I forgot to mention that the computer was three and a half years old and had been used heavily.


Wavechange Scottish Power reduced my Direct Debit to a very unrealistic amount two months before the end of my fixed tariff in an attempt (I assume) to dupe me into believing I would be better off with them and I ended up in debit as a result which I have now settled and switched to Ovo Energy one of the medium suppliers recommended by Which? I have since received slightly cheaper offers from SP but have declined stating that service was as important to me as price and I was happy to pay what amounted to a couple of pounds extra in return for better service and also in an attempt to discourage the big 6 monopoly.

I am wondering why you haven’t switched yet if you are unhappy with the service you receive from Scottish Power.


I think the arbitrary raising of direct debits by the energy companies should be outlawed. They seem to make no allowance for the fact that we are now entering the warmer season and will have four months with significantly lower heating bills. They take the Autumn and Winter quarters’ consumption, extrapolate that across the year and say “we’re increasing your monthly payment”. They certainly shouldn’t amend the deduction before you find out about it. My energy supplier does at least tell me before it actually happens but I would still like to have the option of thinking about taking further energy conservation measures and other economies. Moreover, they should not assume that people’s bank accounts can accommodate an increase in their monthly outgoings at a moment’s notice; they might have to cut something else out in order to afford it, which in turn might involve giving notice. More people today are over-committed than under-committed I expect.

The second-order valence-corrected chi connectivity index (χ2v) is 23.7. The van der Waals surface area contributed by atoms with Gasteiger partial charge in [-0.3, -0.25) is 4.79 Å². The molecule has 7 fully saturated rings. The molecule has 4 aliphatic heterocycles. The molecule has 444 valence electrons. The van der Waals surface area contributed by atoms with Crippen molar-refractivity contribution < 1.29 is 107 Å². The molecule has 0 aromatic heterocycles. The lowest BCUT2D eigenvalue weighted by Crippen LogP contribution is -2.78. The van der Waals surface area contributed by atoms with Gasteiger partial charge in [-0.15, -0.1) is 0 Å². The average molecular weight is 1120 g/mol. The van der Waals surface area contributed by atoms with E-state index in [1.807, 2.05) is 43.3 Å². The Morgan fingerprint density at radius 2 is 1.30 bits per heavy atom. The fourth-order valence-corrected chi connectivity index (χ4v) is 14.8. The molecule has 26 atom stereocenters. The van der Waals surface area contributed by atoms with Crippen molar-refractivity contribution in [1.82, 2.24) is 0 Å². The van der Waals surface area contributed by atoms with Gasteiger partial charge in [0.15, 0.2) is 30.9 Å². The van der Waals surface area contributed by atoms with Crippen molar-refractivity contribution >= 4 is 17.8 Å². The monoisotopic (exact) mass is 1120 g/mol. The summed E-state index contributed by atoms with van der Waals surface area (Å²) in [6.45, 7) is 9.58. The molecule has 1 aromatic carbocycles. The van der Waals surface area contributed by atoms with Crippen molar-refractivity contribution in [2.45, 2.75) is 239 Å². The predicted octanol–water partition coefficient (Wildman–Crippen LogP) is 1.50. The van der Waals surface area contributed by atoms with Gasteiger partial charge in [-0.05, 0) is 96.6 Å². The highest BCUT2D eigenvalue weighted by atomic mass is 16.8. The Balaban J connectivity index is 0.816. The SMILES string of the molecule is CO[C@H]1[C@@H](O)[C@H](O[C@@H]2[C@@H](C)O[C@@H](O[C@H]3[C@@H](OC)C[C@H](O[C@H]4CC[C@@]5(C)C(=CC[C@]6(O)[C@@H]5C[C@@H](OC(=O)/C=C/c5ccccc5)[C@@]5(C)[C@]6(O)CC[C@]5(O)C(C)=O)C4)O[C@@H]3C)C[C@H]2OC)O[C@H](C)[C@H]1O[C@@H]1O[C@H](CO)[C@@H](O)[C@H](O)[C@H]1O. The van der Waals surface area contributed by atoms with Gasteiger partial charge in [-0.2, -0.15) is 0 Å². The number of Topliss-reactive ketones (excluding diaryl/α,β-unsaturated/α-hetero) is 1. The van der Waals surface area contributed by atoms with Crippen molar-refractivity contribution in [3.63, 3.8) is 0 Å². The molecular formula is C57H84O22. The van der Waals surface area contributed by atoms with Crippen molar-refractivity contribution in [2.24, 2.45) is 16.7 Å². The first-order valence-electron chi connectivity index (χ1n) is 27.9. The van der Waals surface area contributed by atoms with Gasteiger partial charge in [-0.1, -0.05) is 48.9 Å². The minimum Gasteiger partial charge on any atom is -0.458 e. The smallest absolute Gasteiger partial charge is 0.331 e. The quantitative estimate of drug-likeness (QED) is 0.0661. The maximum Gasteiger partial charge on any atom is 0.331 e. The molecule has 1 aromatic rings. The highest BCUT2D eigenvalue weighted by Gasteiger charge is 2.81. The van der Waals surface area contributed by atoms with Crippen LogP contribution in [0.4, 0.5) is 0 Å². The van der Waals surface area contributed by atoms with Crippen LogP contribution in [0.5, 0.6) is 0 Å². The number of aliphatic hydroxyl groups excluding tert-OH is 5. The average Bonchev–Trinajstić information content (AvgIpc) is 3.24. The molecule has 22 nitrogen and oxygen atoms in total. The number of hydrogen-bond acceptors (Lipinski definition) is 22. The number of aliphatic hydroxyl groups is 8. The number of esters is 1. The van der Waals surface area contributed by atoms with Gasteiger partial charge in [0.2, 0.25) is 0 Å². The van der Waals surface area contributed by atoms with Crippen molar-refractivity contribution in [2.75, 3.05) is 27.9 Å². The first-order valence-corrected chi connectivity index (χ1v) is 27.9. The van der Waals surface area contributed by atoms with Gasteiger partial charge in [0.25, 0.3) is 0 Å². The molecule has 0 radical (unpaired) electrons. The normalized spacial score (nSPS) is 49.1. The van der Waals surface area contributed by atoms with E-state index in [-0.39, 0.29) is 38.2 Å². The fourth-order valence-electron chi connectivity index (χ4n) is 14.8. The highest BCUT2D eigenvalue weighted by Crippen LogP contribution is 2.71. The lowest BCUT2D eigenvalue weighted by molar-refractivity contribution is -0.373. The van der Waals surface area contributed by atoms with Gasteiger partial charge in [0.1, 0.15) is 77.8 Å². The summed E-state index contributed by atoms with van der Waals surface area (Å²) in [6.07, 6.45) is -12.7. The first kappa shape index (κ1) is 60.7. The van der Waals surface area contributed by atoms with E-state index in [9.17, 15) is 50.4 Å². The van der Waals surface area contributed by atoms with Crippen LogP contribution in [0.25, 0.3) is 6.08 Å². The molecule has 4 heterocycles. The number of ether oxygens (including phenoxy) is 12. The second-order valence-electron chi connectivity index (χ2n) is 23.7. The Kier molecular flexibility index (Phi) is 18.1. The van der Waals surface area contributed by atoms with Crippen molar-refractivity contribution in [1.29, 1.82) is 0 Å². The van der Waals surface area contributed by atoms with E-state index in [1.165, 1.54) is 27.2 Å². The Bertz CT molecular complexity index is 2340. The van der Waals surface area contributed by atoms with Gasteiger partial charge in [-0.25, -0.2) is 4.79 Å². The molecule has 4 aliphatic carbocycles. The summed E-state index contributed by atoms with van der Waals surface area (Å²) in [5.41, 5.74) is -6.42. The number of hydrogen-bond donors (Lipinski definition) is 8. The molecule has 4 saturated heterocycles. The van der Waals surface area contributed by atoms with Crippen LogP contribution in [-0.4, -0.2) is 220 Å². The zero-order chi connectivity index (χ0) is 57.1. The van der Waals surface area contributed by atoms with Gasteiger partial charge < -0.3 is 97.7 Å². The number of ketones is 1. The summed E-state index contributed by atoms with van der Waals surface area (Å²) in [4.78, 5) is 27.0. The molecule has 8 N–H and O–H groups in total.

Beryl – After a difficult switchover from e.on to Scottish Power (possibly not all the fault of SP), I had no problem whatsoever and renewed for a further year. The substantial increase in direct debit did not cause me problems, but a 40% increase without prior notification could have taken some people into an overdraft, with associated charges. I look forward to hearing of how you get on with Ovo.


Will keep you posted Wavechange.

Jane Frost says:
5 June 2015

Scottish power are doing the same to everyone.

I’ve told them that I look at it yearly.

They were £500plus the £300 plus in credit in the last two years.

One penny over this year and I’m gone.


After I submitted my last meter readings on-line to Scottish Power a window popped up proposing to increase my monthly payments. As this was at the start of summer, I was already slightly in credit and I was already paying £2pm more than the monthly amount THEY predicted when I re-signed to a new 12 month Contract in March, I was a little surprised.

However, I did find it very simple to refuse their proposed rise and as I recall it is relatively easy to just change your monthly DD payment on-line on the SP website.

I bank with a building society and not Scottish Power, so like everyone else I do not wish to run a large credit balance. Having said that, I am sure that most of us also find it beneficial to even out our payments over the year, rather than face stiff bills during the winter.

I fully accept that on-line account management is of no help to those not online.